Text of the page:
5 Pieces of Financial Wisdom I Wish I'd Known in February 2009
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5 Pieces of Financial Wisdom I Wish I'd Known in February 2009

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Sometimes it's better to be lucky than skilled. Back in February 2009, I was a middle-school writing teacher with a budding interest in stocks. I made my first real investment that month -- the greatest time in modern history to buy stocks.

That said, my journey as a beginning investor was far from perfect. I made plenty of mistakes -- which you'll read about below.

March 2020 is the closest thing we've come to the market upheaval of the Great Recession of 2008-09. If I could travel 11 years back in time, I'd tell myself these five things.

Image source: Getty Images

1. Find your "date" and post it

You must understand why you're investing. For most, the reason is simple: "To save for retirement." As market volatility continues, it's paramount to remember that.

Whatever your reason is, figure out the date -- your "date" -- when you think you'll need to withdraw this money. Write it down and be specific (even though such specificity is silly, it focuses the mind). Then, post the date wherever you are when you check the stock market.

I've chosen my 65th birthday. Here's what my wall looks like right now:

Yes, now you know my birthday and age. In lieu of birthday gifts, please make donations to your local food bank! Image by the author.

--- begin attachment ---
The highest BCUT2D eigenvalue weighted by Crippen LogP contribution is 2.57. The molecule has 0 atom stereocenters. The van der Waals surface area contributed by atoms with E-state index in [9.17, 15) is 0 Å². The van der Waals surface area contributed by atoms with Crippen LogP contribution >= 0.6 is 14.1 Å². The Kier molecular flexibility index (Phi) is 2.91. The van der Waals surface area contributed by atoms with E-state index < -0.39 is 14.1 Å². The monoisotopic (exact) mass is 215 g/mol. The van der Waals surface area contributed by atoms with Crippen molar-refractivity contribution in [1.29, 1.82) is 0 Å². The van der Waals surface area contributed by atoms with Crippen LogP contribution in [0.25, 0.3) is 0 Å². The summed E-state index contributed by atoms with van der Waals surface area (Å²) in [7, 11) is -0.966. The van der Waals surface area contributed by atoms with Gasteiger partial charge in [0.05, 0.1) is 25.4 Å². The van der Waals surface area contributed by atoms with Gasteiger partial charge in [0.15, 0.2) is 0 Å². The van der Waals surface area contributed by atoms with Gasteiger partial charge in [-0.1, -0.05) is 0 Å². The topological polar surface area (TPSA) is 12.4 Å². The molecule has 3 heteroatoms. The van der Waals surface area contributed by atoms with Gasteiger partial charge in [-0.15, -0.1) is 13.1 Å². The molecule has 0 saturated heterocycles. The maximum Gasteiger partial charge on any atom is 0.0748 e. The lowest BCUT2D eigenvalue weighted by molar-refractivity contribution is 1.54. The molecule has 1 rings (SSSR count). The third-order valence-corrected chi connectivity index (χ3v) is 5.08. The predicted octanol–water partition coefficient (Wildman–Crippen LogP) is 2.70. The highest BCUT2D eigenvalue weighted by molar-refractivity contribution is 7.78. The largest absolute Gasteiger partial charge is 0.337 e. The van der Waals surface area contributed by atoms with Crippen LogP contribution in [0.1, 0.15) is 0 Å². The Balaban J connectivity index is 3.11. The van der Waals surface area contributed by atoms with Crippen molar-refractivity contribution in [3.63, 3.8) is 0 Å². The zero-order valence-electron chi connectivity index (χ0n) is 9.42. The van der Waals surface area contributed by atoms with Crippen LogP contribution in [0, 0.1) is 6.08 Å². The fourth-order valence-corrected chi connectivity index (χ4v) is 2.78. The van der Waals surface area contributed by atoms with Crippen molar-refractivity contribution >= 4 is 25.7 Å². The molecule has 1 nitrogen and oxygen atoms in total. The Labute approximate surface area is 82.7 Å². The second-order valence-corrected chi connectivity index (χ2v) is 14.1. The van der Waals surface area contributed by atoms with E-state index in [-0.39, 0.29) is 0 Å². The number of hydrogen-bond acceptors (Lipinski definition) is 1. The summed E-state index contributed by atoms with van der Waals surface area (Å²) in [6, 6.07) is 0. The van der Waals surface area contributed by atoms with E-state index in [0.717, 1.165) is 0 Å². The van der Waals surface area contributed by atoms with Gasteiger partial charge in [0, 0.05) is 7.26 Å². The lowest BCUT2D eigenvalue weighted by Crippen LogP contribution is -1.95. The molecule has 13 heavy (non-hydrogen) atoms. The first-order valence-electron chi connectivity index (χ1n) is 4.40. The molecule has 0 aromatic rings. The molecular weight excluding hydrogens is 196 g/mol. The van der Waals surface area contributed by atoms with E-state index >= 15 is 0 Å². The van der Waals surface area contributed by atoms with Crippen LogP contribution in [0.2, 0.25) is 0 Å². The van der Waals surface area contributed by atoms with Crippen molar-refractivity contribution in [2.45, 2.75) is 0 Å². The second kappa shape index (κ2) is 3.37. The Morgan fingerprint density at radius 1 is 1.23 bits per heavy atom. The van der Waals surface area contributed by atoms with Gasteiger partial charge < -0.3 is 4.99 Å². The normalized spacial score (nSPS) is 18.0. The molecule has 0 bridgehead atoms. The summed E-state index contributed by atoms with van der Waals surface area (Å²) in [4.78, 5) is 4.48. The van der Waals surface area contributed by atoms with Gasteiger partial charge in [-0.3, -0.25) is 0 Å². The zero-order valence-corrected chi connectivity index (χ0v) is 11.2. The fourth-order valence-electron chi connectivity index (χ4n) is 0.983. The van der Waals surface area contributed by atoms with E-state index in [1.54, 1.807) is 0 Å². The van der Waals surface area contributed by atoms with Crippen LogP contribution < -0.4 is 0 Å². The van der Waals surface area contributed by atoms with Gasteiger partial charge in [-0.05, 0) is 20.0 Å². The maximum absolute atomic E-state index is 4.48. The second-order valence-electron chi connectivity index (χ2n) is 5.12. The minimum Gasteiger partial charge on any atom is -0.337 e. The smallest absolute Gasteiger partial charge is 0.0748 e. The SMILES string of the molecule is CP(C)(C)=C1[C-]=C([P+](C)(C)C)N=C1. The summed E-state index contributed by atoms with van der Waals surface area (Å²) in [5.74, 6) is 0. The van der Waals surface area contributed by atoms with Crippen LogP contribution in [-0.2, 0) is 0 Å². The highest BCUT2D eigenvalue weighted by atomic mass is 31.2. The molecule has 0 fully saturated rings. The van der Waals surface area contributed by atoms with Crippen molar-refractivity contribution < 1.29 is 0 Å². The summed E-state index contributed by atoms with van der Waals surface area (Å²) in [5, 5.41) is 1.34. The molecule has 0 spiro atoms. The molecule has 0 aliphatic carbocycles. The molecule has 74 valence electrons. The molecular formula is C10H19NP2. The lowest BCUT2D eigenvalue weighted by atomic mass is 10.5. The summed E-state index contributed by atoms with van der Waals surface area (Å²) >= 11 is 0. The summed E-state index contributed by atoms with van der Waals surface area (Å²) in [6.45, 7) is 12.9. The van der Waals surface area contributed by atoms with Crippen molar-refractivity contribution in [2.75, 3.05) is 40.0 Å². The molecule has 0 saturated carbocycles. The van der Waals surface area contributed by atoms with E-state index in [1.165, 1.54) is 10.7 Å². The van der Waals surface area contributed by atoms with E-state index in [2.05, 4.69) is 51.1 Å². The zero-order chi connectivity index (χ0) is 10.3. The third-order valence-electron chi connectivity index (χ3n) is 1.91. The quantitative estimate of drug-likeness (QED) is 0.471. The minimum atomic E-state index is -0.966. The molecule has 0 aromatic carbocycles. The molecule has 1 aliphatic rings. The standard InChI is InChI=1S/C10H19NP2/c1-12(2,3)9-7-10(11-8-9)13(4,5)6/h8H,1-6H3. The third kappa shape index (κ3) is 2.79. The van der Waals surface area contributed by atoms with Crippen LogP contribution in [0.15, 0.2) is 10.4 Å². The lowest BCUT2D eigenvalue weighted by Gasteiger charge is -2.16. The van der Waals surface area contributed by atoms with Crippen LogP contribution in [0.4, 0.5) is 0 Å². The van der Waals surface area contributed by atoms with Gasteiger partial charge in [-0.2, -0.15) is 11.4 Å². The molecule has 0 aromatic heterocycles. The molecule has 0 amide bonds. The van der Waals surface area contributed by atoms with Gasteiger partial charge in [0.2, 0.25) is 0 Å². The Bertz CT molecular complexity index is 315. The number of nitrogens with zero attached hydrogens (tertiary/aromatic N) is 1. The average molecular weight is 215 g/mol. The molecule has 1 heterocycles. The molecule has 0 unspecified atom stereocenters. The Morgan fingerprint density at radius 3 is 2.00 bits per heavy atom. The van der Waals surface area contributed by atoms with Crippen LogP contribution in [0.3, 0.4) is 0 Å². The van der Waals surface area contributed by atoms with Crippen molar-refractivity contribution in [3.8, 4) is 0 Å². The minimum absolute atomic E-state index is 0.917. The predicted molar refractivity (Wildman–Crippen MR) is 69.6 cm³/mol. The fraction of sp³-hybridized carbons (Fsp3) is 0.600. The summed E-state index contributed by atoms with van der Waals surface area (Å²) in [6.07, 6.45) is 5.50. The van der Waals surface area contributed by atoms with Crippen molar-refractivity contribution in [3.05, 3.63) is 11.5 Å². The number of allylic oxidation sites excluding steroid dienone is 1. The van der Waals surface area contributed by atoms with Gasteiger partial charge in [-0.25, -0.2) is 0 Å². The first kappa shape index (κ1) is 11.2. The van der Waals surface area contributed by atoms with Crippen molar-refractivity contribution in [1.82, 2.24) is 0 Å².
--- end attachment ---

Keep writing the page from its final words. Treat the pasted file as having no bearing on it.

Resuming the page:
Market volatility will make you nervous. If that causes you to think about selling your stocks, look at this date.

2. You won't get rich quick

Next, accept that you won't get rich quick. Right now, there may seem to be a ton of "deals" available, stocks that have fallen 50% or more from their highs.

Here's the thing: there's absolutely no rule that says those stocks can't continue going down -- eventually losing 100% of their value today. The very fact that some stocks have lost so much is a signal from the market that danger lurks.

Investing in March of 2020 is not about getting rich quick. It is about responsibly using money that you know you won't need for at least three years to plant the seeds of long-term wealth creation.

Just as redwood doesn't sprout overnight, you shouldn't expect your portfolio to do anything miraculous in the days, weeks, or months ahead -- and that's ok.

3. You won't time the bottom

No one wants to buy into a falling market. You want to get your timing just right and maximize your returns. Here's the thing: You'll never do that. And even if you do, you won't know it was "the real bottom" until weeks and months later.

Case in point: On Nov. 20, 2008, just after the election of Barack Obama, it looked like the market had finally bottomed. Over the next seven weeks, the market climbed 24% -- producing remarkable short-term gains.

^SPX data by YCharts

Then, reality slapped anyone who thought they'd correctly called the bottom right across the face. Here's what the next seven weeks looked like.

^SPX data by YCharts

The cruel twist: Back on March 9, 2009, I actually did buy shares of Alphabet for just $150 apiece. I promptly sold them at $200 because I hadn't followed my first bit of advice: I was focused on the short-term, not the long-term.